Sure, maybe some of Shaya Boymelgreen‘s myriad development projects had a few construction oversights–like piping that sent sewage flowing into the streets, or leaks that eroded concrete beams–but, come on, that was all in the outer boroughs, as Mr. Boymelgreen tried to explain to his architect, Howard L. Zimmerman.
When Mr. Zimmerman met with Mr. Boymelgreen and his staff about the problems in three Brooklyn buildings, he said, the developer repeatedly argued, “What do they expect — a Manhattan building?”
Perhaps it was the spewing sewage or crumbling structures that Mr. Boymelgreen was referring to when, in 2007, he told the Brooklyn Paper that even developers don’t always love their buildings.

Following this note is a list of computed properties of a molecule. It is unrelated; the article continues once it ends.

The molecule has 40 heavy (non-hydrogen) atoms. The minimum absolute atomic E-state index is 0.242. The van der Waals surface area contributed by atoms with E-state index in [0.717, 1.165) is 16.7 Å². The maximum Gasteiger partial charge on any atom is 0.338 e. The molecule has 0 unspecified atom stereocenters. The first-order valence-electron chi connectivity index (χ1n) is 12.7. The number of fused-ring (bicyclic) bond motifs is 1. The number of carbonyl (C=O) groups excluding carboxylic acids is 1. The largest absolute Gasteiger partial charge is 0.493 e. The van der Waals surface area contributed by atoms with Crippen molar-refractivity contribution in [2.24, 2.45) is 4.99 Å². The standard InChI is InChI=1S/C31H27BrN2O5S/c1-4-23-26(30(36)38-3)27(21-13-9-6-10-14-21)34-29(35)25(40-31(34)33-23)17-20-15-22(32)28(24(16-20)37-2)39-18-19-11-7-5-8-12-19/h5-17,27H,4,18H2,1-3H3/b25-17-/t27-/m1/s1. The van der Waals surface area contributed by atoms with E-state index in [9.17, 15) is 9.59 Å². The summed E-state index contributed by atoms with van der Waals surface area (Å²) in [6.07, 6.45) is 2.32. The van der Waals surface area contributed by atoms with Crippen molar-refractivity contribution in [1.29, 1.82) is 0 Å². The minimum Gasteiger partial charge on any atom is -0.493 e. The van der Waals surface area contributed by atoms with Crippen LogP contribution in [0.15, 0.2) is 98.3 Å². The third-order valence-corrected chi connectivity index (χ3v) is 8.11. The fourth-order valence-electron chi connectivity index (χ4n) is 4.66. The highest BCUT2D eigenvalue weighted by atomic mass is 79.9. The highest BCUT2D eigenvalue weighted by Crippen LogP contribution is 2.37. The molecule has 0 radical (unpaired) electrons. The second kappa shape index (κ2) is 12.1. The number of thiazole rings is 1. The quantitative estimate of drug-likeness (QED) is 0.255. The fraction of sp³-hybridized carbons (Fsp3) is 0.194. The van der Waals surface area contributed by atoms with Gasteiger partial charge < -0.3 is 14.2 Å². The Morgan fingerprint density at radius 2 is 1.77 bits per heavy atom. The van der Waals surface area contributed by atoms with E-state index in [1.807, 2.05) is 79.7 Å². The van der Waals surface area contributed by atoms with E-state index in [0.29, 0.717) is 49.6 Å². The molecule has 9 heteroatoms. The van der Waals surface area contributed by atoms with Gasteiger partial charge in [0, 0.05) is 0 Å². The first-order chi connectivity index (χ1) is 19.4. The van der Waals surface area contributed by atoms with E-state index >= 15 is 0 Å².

Sometimes, I see something in my head that I think will be beautiful. But at the end of the day, it doesn’t come out like I want, because of the zoning, because of the architect, because of the finishing. You’re not 100 percent in control. … Sometimes I see something that’s finished, and I can’t quite change it.
That was before Brooklyn started getting quite so high and mighty on Mr. Boymelgreen, back when Mr. Zimmerman had thought the developer might be “the next Robert Moses.” Which sounds pretty unlikely now that he’s pared his staff from 200 to 15–including laying off five of his kids–and one of his main contractors is working the register at a Subway in Midtown.